Alex Blaze

Yep, they're still boycotting Ford, and a bit on the the far right's echo chamber

Filed By Alex Blaze | April 11, 2007 11:26 PM | comments

Filed in: Fundie Watch, Media
Tags: AFA, agape press, boycott

Well, some homophobes are a bit ticked off that respectable journalists aren't giving their Ford boycott the attention that it needs to become a real, grown-up boycott. They even put out a study about the lack of media attention on it:

In covering the recent financial woes of the Ford Motor Company, most media organizations have ignored one potentially significant factor -- a year-long boycott by pro-family organizations over the corporation's support of homosexual-rights groups.

In a report released on Wednesday, the Culture and Media Institute (CMI) notes that since March 2006, "Ford has been the target of a boycott by one of the largest pro-family groups in the country, the American Family Association (AFA)."

But, it adds, "you'd never know it from media reports."

How could the media ignore their boycott, after their last one successfully cut into Disney's business and then caused the company to cave in to all their demands? Oh, wait, no, it didn't do jack taco to stop Disney. And it's probably not the cause of Ford's financial woes.

But the part of the "article" that got me was in the third paragraph. I can't keep track of all the websites that the religious right keeps spawning to carry the same silly "articles" about the same silly stories. I mean, check out how much administration goes into doing a Lexis-Nexis search:

A Nexis search conducted by CMI -- a division of the Media Research Center, the parent organization of Cybercast News Service -- revealed that over the three-day period following Ford's January 25 announcement of a 2006 loss of $12.7 billion, the media carried 653 items about the corporation's problems.

Just seems to me like they could be a whole lot more efficient if they just consolidated their organizations. They have dozens of websites that use the same material and dozens of organizations that do basically the same things, each owning others or being subdivided into new groups. I know that non-profits and advocacy groups need to have some structure to get things done, but when you've divided and subdivided so far down that you have a subdivision whose Accomplishment of the Year is a Lexis-Nexis search, maybe you've gone too far. What's next? Are they doing to divide the Culture and Media Institute, a division of the Media Research Center, into the Lexis-Nexis Search Group, the Google Search Group, and the Yahoo! Search Group?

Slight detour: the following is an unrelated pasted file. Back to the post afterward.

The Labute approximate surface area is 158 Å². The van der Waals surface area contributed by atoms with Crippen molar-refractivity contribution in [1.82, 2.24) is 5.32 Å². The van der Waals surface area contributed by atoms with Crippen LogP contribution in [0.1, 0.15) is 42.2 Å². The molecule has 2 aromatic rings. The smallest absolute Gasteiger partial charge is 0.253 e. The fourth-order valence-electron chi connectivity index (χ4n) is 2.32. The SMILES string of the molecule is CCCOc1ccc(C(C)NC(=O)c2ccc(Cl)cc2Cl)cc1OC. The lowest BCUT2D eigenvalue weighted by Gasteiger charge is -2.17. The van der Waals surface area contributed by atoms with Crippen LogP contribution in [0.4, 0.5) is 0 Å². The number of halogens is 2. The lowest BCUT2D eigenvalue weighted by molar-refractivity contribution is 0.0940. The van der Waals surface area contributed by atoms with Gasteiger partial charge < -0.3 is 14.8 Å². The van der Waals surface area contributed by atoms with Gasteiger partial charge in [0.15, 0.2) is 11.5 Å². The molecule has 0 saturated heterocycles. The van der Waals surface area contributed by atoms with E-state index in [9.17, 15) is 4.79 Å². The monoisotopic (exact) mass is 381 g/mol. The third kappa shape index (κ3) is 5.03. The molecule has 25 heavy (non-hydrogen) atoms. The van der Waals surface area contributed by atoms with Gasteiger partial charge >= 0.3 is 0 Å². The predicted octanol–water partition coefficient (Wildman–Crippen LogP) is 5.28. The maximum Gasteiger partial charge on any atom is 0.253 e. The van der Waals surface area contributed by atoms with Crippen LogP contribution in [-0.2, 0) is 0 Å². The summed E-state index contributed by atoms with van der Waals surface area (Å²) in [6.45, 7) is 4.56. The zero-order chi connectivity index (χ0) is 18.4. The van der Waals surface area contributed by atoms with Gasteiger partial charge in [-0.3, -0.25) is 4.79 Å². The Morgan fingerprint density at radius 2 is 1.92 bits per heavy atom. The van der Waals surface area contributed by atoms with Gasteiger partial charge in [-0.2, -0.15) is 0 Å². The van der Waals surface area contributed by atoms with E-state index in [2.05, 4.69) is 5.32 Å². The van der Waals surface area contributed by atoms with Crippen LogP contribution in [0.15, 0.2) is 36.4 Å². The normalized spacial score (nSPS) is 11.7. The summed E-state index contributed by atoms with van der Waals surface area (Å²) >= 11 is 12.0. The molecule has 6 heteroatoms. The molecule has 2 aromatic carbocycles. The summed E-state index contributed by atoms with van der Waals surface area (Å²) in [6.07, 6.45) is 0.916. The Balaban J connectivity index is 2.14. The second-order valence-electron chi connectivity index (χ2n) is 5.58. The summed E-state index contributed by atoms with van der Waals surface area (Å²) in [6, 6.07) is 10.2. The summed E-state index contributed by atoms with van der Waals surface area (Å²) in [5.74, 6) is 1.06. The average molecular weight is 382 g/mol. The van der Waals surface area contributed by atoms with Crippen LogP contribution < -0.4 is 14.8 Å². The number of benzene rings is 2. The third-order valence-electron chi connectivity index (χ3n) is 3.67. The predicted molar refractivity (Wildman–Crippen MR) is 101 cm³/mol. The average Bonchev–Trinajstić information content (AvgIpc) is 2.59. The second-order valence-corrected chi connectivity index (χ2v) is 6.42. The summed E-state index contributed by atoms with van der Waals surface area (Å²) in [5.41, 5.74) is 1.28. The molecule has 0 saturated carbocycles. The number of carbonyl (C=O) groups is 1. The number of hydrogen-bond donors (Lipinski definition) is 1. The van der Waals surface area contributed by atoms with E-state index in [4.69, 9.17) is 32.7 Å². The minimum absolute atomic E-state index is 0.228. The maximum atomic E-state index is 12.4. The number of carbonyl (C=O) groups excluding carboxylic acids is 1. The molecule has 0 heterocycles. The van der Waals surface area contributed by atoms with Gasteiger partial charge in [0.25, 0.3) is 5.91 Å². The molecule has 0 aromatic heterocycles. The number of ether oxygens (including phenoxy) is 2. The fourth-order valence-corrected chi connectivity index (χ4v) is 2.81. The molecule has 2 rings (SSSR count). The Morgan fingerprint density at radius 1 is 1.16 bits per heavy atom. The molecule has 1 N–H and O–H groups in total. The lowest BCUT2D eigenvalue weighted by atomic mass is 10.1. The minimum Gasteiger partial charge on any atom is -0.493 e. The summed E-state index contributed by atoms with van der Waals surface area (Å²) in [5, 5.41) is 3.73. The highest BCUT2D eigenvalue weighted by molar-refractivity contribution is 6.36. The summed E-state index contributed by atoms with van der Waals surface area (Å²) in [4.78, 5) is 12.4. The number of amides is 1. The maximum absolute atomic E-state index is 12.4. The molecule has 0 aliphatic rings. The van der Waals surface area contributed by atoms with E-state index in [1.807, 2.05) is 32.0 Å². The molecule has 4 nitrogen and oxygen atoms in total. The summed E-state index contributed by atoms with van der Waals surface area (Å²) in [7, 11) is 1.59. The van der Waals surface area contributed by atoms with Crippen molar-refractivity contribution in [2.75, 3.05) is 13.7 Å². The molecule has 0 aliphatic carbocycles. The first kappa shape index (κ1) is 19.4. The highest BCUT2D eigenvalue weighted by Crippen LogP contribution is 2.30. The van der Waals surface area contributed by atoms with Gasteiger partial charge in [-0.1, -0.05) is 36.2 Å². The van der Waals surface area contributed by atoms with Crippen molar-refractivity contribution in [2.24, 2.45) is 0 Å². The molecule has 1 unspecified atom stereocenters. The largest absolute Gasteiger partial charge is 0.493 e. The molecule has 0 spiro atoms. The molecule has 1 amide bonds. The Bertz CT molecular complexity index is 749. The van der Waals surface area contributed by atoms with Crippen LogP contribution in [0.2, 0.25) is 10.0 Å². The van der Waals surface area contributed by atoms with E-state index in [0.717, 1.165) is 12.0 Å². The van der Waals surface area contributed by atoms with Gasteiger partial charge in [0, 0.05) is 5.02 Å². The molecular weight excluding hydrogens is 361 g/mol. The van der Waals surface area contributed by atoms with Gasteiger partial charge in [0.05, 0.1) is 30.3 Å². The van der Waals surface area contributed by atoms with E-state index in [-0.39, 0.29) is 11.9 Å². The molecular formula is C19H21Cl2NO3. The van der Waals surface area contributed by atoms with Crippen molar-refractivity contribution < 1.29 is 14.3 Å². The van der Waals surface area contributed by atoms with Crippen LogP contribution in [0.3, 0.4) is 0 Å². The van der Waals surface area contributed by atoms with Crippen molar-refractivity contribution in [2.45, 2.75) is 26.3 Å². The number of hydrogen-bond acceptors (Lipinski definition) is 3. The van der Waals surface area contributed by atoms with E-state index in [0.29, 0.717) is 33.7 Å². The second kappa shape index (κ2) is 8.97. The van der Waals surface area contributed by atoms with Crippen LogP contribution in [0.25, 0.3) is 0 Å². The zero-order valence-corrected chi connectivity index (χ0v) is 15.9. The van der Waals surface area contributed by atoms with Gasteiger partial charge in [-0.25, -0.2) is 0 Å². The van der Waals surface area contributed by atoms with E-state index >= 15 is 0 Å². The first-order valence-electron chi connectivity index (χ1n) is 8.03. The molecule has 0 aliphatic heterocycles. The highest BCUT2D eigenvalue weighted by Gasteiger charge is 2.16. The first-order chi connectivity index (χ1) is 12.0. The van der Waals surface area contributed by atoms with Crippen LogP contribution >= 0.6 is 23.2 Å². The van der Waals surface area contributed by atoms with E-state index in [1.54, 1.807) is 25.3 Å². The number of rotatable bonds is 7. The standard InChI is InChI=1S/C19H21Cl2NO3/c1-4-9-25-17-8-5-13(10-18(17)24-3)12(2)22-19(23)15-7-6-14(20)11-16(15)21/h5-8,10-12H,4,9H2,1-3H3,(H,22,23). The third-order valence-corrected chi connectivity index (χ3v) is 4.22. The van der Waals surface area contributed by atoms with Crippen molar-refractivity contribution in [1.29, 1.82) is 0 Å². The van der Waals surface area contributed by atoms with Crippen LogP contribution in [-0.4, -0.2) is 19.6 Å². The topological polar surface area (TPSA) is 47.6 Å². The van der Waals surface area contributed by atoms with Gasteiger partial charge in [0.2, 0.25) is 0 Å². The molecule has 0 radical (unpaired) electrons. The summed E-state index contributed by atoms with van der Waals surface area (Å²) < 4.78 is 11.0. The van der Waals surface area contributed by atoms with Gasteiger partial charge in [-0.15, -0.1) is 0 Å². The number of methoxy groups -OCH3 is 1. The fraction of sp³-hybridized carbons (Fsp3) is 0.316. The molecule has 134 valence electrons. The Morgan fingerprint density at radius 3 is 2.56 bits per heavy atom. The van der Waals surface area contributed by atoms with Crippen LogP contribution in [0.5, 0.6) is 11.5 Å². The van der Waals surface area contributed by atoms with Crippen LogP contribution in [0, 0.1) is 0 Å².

Maybe I'm reading way too much into this, but I remember when the AFA was running the Agape Press's stories, which became the new OneNewsNow.com, owned by the American Family News Network, which syndicates on the Concerned Women for America website, which has its own Media Center where you can forward their press releases to your local paper (down right now). But back to OneNewsNow, which carries a few AP stories, but also some from the Cybercast News Service (not to be confused with the more moderate Christian Broadcasting Network, which broadcasts on television on The 700 Club) as well as World Net Daily.... I could go on, but I'm getting tired.

But seriously, that's quite an echo chamber there. But no one in it can explain why exactly they're picking on Ford for advertising in Out and supporting GLAAD and the HRC when so many other companies do the same. While making sense isn't all that's needed for a successful boycott, it's definitely a key component.


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Perhaps they targeted Ford because they knew they could point to declining revenues and claim "success".

It doesn't take a genius to see that gas prices will do nothing but continue to climb. Factor in that US Automakers refuse to come out with anything that gets decent mileage, and even if they started today it would be awhile before they could get them to market. Looks like a recipe for declining revenues to me, and an easy target for a "successful" boycott. I'm not sure if GM and Chrysler advertise in Out or not.

Jen Jorczak | April 12, 2007 9:56 AM

But, Alex--if they all reconsolidated, then people would be able to track who they are, what they're saying, and that they're not reliable sources of unbiased information. Take the Concerned Women of America--when I first heard the name, I thought perhaps I should join. After all, I'm an American woman who's VERY concerned about the direction our country is taking.

But after a bit of investigation, I found out that actually, they're concerned about the "horrific and devastating" effect that I and my friends are having on America. It's taken a while for people to realize that CWA is concerned about the wrong things. Now that they're beginning to lose credibility, it's not surprising that they want to form a new division or whathaveyou to try to regain credibility.

Besides, it would be too easy for us if they all reconsolidated under the full name of their overarching parent organization: the Deathstar.

Paula - Even the rosiest outlook from Ford themselves says that they're not going to have positive profits till 2009, so I think you're right here. And now they're mad that no journalist is buying into their ploy.

Jen - It seems to me that what with the CWA and the CCC and a few others that I can't remember right now that "concerned" has become a euphemism for "paranoid about changing demographics and minority empowerment".